Often, detachment (watching the butterfly) to our child's behavior or struggle appears to be the least likely, or possible thing to do when we are hooked into a power struggle – an attempt to control or force our child to do it “our way” or force the cocoon open. Long-term problem solving can't be accomplished while in a power struggle.
Once there is an awareness that reacting and controlling don't help the next step is to find a peaceful place – it can be an actual place, a thought, a song, a friend, but a place that restores balance. Don't forget to breathe deeply and soon there will come clarity on how to determine who owns the problem and what is needed to solve the problem while building the relationship.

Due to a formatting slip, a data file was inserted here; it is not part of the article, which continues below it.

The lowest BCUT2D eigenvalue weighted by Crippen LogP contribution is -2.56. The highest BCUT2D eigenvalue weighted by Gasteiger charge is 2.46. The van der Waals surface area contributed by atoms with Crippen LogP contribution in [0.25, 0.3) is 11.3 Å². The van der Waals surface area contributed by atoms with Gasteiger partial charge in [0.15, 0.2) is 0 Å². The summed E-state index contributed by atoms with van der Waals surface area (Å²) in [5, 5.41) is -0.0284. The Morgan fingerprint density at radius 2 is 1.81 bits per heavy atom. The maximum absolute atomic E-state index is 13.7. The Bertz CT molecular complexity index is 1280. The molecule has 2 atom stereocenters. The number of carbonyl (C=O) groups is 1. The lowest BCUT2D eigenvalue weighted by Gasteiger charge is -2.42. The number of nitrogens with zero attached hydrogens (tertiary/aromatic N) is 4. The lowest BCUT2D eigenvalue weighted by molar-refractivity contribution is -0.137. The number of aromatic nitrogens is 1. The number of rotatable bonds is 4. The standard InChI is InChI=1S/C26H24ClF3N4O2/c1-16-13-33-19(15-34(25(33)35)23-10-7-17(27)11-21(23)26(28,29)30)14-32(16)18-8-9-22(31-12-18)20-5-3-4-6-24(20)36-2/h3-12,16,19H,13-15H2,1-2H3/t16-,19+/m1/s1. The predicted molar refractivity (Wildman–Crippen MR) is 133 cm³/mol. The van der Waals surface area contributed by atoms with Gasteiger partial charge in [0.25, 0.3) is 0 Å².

Sometimes the struggles are exactly what parents need to transition their own self-awareness and acceptance, that than expands their capacity to model for their children a happy and healthy adult, which than contributes to their children's ability to spread their wings and fly.
Date: September 30, 2011
By Martha Woods
A shorter version of this article appeared in The North Denver Tribune in Sept. 2011